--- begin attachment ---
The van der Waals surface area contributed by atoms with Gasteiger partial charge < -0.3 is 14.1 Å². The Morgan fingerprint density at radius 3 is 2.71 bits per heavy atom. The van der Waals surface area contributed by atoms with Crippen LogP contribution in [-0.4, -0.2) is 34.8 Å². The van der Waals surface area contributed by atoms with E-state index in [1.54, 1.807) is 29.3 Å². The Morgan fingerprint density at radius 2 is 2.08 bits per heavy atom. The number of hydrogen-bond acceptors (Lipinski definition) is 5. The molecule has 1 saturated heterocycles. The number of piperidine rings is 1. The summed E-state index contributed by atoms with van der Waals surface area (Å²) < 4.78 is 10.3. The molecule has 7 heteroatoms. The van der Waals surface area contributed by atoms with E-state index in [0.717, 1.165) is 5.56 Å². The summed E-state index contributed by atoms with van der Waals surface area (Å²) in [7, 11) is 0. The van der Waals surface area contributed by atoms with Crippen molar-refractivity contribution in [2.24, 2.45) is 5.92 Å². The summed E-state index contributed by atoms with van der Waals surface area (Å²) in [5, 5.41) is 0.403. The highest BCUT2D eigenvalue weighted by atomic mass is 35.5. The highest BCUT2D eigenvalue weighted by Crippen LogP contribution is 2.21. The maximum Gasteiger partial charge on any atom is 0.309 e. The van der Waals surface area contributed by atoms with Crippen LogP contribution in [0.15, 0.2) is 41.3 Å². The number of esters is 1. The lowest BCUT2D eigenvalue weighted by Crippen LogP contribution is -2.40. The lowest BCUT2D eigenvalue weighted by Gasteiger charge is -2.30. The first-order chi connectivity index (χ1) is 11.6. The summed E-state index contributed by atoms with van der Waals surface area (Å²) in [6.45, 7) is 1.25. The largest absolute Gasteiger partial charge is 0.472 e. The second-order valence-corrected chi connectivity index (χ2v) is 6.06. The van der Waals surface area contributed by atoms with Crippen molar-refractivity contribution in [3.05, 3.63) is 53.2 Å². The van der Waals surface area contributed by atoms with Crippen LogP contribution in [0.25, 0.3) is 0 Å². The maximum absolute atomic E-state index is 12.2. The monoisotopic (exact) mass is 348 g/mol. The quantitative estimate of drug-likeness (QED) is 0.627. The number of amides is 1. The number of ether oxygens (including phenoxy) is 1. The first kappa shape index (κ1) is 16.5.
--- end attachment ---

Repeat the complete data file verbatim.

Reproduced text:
The van der Waals surface area contributed by atoms with Gasteiger partial charge < -0.3 is 14.1 Å². The Morgan fingerprint density at radius 3 is 2.71 bits per heavy atom. The van der Waals surface area contributed by atoms with Crippen LogP contribution in [-0.4, -0.2) is 34.8 Å². The van der Waals surface area contributed by atoms with E-state index in [1.54, 1.807) is 29.3 Å². The Morgan fingerprint density at radius 2 is 2.08 bits per heavy atom. The number of hydrogen-bond acceptors (Lipinski definition) is 5. The molecule has 1 saturated heterocycles. The number of piperidine rings is 1. The summed E-state index contributed by atoms with van der Waals surface area (Å²) < 4.78 is 10.3. The molecule has 7 heteroatoms. The van der Waals surface area contributed by atoms with E-state index in [0.717, 1.165) is 5.56 Å². The summed E-state index contributed by atoms with van der Waals surface area (Å²) in [7, 11) is 0. The van der Waals surface area contributed by atoms with Crippen molar-refractivity contribution in [2.24, 2.45) is 5.92 Å². The summed E-state index contributed by atoms with van der Waals surface area (Å²) in [5, 5.41) is 0.403. The highest BCUT2D eigenvalue weighted by atomic mass is 35.5. The highest BCUT2D eigenvalue weighted by Crippen LogP contribution is 2.21. The maximum Gasteiger partial charge on any atom is 0.309 e. The van der Waals surface area contributed by atoms with Crippen LogP contribution in [0.15, 0.2) is 41.3 Å². The number of esters is 1. The lowest BCUT2D eigenvalue weighted by Crippen LogP contribution is -2.40. The lowest BCUT2D eigenvalue weighted by Gasteiger charge is -2.30. The first-order chi connectivity index (χ1) is 11.6. The summed E-state index contributed by atoms with van der Waals surface area (Å²) in [6.45, 7) is 1.25. The largest absolute Gasteiger partial charge is 0.472 e. The second-order valence-corrected chi connectivity index (χ2v) is 6.06. The van der Waals surface area contributed by atoms with Crippen molar-refractivity contribution in [3.05, 3.63) is 53.2 Å². The van der Waals surface area contributed by atoms with Crippen LogP contribution in [0.25, 0.3) is 0 Å². The maximum absolute atomic E-state index is 12.2. The monoisotopic (exact) mass is 348 g/mol. The quantitative estimate of drug-likeness (QED) is 0.627. The number of amides is 1. The number of ether oxygens (including phenoxy) is 1. The first kappa shape index (κ1) is 16.5.